28 Oct 2014
How important is the medium of delivering a message? How much credit is given to a message based on the manner in which it is given?
Ideally, no influence on the content should come through the delivery method, but the truth is, people pay attention to how they receive an item. It is natural to watch body language and facial expressions in an interaction. It goes hand-in-hand with trust and respect in a relationship. And trustworthiness is generally a prerequisite to a good product. People want to be reassured that their investment is well placed. The reason why a transaction takes place, the product actually given, and the method of delivery of the product are all apart of the process of economical relationships. If the method of delivery is lacking, credibility in the actual product given tends to lose it’s appeal.
But what if the product being delivered is excellent, even though the method of delivery is lacking? How does one offer his fantastic product without offering an equally exciting presentation? Sure, it happens, but perhaps it means either the consumer is desperate, or the quality of the product is self-evident. But does that change anything? If the product is qualifying itself, is that not still a method of delivery? It’s when a product is not in itself alluring, nor is it being promoted by it’s distributor.
Is it enough to have the appearance of a quality presentation? If a gift is wrapped in fine wrapping paper, and it looks wonderful on the outside, but on the inside it is marked up by all kinds scribbles and graffitti. Of course, the consumer will take the gift with gratitude, seeing the finely wrapped gift. They trust the quality of the product based on the wrapping quality. Of course, they must open the package. The content is in the package, and it is good, but under the wrapping paper is the filth of a multitude of obnoxious markings. The product is assessed based on the new evidence of the packaging.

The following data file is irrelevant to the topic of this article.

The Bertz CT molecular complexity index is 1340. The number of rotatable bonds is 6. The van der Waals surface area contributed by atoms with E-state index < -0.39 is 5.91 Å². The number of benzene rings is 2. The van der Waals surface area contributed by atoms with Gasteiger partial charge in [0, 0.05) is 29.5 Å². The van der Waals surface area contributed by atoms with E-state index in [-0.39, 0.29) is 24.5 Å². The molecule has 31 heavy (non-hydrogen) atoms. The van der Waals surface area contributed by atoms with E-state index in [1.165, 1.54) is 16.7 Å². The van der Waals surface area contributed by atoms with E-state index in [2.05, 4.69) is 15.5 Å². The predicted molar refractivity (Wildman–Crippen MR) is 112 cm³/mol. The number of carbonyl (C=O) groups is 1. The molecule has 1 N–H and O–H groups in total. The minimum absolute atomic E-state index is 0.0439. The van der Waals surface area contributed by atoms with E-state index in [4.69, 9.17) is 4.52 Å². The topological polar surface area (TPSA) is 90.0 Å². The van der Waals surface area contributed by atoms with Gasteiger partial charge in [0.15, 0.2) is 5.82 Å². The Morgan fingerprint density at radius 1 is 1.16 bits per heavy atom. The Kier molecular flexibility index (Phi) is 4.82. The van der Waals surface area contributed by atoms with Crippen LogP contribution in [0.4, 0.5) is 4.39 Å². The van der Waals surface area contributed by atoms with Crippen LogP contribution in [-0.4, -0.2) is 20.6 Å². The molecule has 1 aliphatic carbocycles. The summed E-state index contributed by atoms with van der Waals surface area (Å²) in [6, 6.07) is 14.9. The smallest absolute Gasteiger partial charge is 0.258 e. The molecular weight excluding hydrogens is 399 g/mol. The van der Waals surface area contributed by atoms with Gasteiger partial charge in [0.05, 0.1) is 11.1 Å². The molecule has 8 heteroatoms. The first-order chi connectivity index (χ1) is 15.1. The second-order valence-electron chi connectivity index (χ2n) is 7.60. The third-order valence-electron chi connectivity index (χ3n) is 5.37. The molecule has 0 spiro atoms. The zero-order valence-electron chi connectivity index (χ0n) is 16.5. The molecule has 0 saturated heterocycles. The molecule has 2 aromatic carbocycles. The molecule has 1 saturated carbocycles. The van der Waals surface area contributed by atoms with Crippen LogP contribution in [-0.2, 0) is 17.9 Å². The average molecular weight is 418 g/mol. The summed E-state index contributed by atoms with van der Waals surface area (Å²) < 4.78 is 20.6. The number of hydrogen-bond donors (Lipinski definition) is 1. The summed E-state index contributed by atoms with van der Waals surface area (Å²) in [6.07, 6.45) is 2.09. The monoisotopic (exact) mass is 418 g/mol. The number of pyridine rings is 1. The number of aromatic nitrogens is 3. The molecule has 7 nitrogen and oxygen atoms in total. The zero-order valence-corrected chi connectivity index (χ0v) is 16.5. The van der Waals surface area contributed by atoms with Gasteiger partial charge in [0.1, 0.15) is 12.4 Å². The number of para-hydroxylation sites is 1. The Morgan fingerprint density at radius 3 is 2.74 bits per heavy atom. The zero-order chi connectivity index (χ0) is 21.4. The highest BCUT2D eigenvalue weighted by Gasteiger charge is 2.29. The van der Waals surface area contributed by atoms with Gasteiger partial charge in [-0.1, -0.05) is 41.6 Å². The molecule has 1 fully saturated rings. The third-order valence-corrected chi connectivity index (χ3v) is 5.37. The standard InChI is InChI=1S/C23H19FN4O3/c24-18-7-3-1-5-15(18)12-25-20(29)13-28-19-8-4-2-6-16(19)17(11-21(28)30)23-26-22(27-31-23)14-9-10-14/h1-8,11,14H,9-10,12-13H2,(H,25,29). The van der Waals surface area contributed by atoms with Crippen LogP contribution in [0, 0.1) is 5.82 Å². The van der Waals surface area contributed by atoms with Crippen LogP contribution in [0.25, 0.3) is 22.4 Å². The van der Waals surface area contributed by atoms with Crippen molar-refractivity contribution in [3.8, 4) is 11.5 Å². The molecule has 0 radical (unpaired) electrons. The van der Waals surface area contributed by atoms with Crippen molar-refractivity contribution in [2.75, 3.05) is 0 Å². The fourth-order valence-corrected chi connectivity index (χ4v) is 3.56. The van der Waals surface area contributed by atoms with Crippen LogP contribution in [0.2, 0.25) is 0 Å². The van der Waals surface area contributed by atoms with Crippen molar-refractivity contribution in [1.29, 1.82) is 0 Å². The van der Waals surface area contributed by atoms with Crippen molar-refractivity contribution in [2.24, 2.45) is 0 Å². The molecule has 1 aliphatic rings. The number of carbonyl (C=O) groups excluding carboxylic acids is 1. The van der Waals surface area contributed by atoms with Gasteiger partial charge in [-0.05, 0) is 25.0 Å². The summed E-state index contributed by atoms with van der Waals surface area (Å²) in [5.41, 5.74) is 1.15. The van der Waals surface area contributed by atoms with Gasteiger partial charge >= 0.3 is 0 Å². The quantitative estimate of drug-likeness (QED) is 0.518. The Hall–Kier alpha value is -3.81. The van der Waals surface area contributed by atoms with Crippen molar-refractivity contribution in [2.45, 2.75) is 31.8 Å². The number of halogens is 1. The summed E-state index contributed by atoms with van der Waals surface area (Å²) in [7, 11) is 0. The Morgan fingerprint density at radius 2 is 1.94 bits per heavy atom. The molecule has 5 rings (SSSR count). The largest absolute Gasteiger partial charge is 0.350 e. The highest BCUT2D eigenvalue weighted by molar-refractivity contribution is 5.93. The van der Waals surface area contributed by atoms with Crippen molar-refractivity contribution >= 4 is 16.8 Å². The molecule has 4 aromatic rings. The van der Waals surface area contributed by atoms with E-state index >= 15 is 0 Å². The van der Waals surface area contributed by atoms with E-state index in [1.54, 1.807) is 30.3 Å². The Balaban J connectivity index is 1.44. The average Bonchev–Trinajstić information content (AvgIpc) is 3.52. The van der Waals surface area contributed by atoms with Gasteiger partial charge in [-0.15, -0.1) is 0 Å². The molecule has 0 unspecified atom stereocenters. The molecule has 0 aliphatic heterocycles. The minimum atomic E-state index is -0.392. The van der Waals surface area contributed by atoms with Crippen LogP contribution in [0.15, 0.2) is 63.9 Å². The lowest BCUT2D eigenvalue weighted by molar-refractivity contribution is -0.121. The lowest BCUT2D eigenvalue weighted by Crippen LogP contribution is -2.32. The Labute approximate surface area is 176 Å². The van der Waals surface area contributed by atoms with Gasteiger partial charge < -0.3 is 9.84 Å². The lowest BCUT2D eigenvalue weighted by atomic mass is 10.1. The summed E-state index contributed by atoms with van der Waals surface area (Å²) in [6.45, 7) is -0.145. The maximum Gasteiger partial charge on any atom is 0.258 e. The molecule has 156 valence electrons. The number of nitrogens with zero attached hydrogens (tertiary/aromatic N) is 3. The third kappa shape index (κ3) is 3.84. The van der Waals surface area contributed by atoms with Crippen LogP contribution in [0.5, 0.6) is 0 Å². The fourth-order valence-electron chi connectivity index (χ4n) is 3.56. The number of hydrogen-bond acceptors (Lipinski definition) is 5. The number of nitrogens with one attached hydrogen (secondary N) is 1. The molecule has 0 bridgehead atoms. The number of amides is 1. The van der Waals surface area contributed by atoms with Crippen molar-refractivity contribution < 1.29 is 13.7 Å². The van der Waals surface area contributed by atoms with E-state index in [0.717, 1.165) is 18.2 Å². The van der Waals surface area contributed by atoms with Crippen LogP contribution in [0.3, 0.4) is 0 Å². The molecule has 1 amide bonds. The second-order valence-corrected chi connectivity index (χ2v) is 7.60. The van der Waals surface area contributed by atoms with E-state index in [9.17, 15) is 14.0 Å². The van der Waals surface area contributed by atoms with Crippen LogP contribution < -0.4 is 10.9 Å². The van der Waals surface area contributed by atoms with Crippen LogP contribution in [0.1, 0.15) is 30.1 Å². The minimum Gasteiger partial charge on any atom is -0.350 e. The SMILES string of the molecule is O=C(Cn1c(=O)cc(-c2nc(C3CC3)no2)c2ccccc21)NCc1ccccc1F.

But on a larger scale, what about people? Words are powerful, but they are the expression of individuals. And words being spoken are validated by the actions and character of who they are coming from. If someone speaks awesome words of encouragement, and then leaves without any sign of commitment to fulfill spoken claims, then trust does not stick on this person, and if repeated, a distruust develops in the person. Words from a genuine heart, on the other hand, will warmly flow out of a corresponding mouth. It connected. It is a natural observation to connect the message with the face it comes from.
If a message is coming from the appearance of a seemingly well-meaning face, then it stands to reason that it will be taken with credibility. But if the message is later found to be untrue, or containing errors, then the person originally giving the message losses credibility. If truth is told, but it is not pleasant, it may be rejected before it is found to be trustworthy. Sometimes this is the right method of delivery, but sometimes, it does a lot more harm then good.